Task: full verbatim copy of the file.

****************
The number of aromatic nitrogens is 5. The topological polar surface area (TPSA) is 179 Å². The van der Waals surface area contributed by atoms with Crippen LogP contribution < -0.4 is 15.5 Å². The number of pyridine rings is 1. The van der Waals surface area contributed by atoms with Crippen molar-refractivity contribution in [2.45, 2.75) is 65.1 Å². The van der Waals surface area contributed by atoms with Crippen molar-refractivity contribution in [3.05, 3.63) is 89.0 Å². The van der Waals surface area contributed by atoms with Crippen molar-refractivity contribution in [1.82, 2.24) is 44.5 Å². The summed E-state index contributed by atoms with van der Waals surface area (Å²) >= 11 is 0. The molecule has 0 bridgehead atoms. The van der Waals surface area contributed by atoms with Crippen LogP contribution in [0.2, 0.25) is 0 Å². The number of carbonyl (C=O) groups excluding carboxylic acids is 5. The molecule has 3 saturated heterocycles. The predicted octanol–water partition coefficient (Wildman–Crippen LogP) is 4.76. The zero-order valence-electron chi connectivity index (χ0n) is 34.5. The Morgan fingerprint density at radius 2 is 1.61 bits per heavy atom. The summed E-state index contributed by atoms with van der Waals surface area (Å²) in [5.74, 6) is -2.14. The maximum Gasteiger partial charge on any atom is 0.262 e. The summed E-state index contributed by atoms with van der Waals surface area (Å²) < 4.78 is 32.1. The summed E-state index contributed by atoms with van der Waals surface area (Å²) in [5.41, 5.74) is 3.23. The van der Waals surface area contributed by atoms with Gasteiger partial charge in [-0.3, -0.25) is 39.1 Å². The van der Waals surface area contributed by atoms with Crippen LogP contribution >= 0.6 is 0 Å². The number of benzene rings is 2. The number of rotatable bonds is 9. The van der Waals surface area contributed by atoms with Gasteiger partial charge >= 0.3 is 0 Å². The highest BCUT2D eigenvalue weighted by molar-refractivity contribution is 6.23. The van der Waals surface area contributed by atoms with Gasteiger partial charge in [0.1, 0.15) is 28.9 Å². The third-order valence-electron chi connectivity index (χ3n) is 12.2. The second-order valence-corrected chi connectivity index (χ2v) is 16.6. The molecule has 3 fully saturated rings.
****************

The number of aromatic nitrogens is 5. The topological polar surface area (TPSA) is 179 Å². The van der Waals surface area contributed by atoms with Crippen LogP contribution < -0.4 is 15.5 Å². The number of pyridine rings is 1. The van der Waals surface area contributed by atoms with Crippen molar-refractivity contribution in [2.45, 2.75) is 65.1 Å². The van der Waals surface area contributed by atoms with Crippen molar-refractivity contribution in [3.05, 3.63) is 89.0 Å². The van der Waals surface area contributed by atoms with Crippen molar-refractivity contribution in [1.82, 2.24) is 44.5 Å². The summed E-state index contributed by atoms with van der Waals surface area (Å²) >= 11 is 0. The molecule has 0 bridgehead atoms. The van der Waals surface area contributed by atoms with Crippen LogP contribution in [0.2, 0.25) is 0 Å². The number of carbonyl (C=O) groups excluding carboxylic acids is 5. The molecule has 3 saturated heterocycles. The predicted octanol–water partition coefficient (Wildman–Crippen LogP) is 4.76. The zero-order valence-electron chi connectivity index (χ0n) is 34.5. The Morgan fingerprint density at radius 2 is 1.61 bits per heavy atom. The summed E-state index contributed by atoms with van der Waals surface area (Å²) in [5.74, 6) is -2.14. The maximum Gasteiger partial charge on any atom is 0.262 e. The summed E-state index contributed by atoms with van der Waals surface area (Å²) < 4.78 is 32.1. The summed E-state index contributed by atoms with van der Waals surface area (Å²) in [5.41, 5.74) is 3.23. The van der Waals surface area contributed by atoms with Gasteiger partial charge in [-0.3, -0.25) is 39.1 Å². The van der Waals surface area contributed by atoms with Crippen LogP contribution >= 0.6 is 0 Å². The number of benzene rings is 2. The number of rotatable bonds is 9. The van der Waals surface area contributed by atoms with Gasteiger partial charge >= 0.3 is 0 Å². The highest BCUT2D eigenvalue weighted by molar-refractivity contribution is 6.23. The van der Waals surface area contributed by atoms with Gasteiger partial charge in [0.1, 0.15) is 28.9 Å². The third-order valence-electron chi connectivity index (χ3n) is 12.2. The second-order valence-corrected chi connectivity index (χ2v) is 16.6. The molecule has 3 fully saturated rings.